Afghanistan dispatches: a revolt against the Taliban?
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Afghanistan dispatches: a revolt against the Taliban?

JURIST EXCLUSIVE – Law students in Afghanistan are filing reports with JURIST on the situation there after the fall of Kabul to the Taliban on Sunday. Here, a law student in Kabul offers his latest observations and perspective. For privacy and security reasons we are withholding his name and institutional affiliation. The text has been only lightly edited to respect the author’s voice.

Four days Ago, Kabul fell and the Arbitrary State of Taliban was installed. Since then, the Taliban have made numerous promises of keeping the peace and security for the people’s civil rights and women’s right to work and have the opportunity to pursue education, while not mentioning how and what sort of education they will be allowed. But the Taliban have failed to keep their word even for a week. They have engaged in trafficking of armored vehicles and military equipment to Pakistan. There are also undeniable reports of incidents of mass graves being dug in the north, where the Taliban have done house to house searches and murder on the spot. However, these incidents did not provoke the public to stand up against the extremist regime, as the sources of these reports were somewhat informal and the official news channels are strictly monitored.

Today, however, when the Taliban took down the national flag it had an impact on the average citizen and protests sprang up in Jalal Abad city which were meet by shooting and killing of the protesters by the Taliban.

In the north is the last standing province of Afghanistan – Panjshir, the birth place of Afghanistan’s national hero Ahmad Shah Massoud, who fought against the Soviets and Taliban in the 1980s and 90s. He was assassinated by the Haqani terrorist organization, and following his death 9/11 happened. Now in those same valleys lives his son—Ahmad Massoud, his father’s namesake.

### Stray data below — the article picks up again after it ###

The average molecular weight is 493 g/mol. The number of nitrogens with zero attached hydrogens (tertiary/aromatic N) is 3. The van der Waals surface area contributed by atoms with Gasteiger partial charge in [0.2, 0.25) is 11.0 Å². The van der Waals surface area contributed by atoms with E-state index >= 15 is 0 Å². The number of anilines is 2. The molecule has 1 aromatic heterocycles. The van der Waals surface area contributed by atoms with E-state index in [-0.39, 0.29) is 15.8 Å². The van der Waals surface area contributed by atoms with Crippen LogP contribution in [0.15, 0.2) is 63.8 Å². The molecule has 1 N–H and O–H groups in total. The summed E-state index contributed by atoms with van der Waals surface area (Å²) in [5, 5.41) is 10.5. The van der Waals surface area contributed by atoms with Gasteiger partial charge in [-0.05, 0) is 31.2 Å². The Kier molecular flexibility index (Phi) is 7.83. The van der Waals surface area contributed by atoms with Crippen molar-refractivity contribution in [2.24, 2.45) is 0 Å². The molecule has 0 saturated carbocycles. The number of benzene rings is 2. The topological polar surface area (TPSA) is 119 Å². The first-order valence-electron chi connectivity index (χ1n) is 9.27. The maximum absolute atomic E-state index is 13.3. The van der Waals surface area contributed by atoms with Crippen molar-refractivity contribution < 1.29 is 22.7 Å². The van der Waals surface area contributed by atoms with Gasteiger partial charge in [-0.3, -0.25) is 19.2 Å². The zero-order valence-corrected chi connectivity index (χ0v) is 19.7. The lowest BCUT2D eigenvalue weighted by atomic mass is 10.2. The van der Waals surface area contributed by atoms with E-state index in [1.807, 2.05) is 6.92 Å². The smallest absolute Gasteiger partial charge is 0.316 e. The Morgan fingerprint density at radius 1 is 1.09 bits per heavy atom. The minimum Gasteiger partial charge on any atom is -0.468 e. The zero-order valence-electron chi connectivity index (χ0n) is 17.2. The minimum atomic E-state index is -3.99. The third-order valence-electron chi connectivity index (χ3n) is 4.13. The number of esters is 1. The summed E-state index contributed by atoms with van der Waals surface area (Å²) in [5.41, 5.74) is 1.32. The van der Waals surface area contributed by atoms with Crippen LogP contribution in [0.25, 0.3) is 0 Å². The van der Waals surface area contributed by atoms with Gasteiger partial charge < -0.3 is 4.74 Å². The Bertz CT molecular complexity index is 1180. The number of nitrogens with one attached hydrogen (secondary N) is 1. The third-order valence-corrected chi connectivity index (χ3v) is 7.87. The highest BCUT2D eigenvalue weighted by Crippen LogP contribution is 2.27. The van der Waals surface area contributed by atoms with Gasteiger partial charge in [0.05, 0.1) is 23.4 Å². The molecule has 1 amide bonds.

Massoud has assembled the Northern Alliance (NA) and has met with Amrullah Saleh the former vice president, now the caretaker president of Afghanistan. Saleh cited Article 60.4 of the Afghanistan Constitution and asserted his legal position as the caretaker president of Afghanistan. Mohammad Zaher Aghbar, Afghan ambassador to Tajikistan has supported Saleh, and in a symbolic act has replaced Ashraf Ghani Ahmadzai’s picture and replaced it with Saleh’s picture. The embassy of Afghanistan in Tajikistan has also asked for Interpol arrest of the former president, as most people are advocating for it in social media in the last three days. Massoud is also joined by respected commanders of the army of Afghanistan, namely; Khalid Amiri Commander of the special forces, Monib Amiri Commander at the Commando forces, Hamid Saifi an army commander and many more.

The Taliban are deeply racist and have always been disrespectful to Uzbek, Tajik and Hazara’s social values and leaders. As for their recent acts, the have defaced every picture of the national hero they could find and bombed the Baba Mazari’s statue (a very respected deceased figure in Hazara) which may lead the Hazara Commander Alipor to join Massoud. On the brighter side Marshal Dostom’s son, Yar Mohmmad Dostom, may be on his way to join the NA in Panjshir.

All these late provocations and today’s disrespect towards the national flag have raised the idea of revolting against the Taliban very soon.

To answer the question of why the Afghan Army was obliterated so easily needs an in-depth article, but in short, it didn’t. Fully equipped brigades with more than 25 thousand personnel were ordered to surrender to lesser number of Taliban who would have lost a battle with iron man suits, although it remains an unanswered question as to why the president did what he did. One thing is obvious – the Taliban didn’t win the war in the battlefield but rather in Doha and behind a closed door.

I leave you with the story of an Afghan commando whose video went viral. While crying to his Commander for a reason as to why he should surrender his rifle, he begs to let him at least give them a fight even if it means his death. It takes me back to when Ahmad Massoud quoted his father’s words when he said “if there is still land equal to size of my Pakol (Hat) I will fight from there to free my country”.  Massoud then added that the north was the first and last line of defense not only for the freedom of Afghanistan but also to the security of the region and Europe, and asked for international support to fight against this extremist group.

Maybe soon it will be time to whisper in the ears of the Taliban, asking them Do you hear the people sing? singing a song of angry men? It’s the music of a people who will not be slaves again.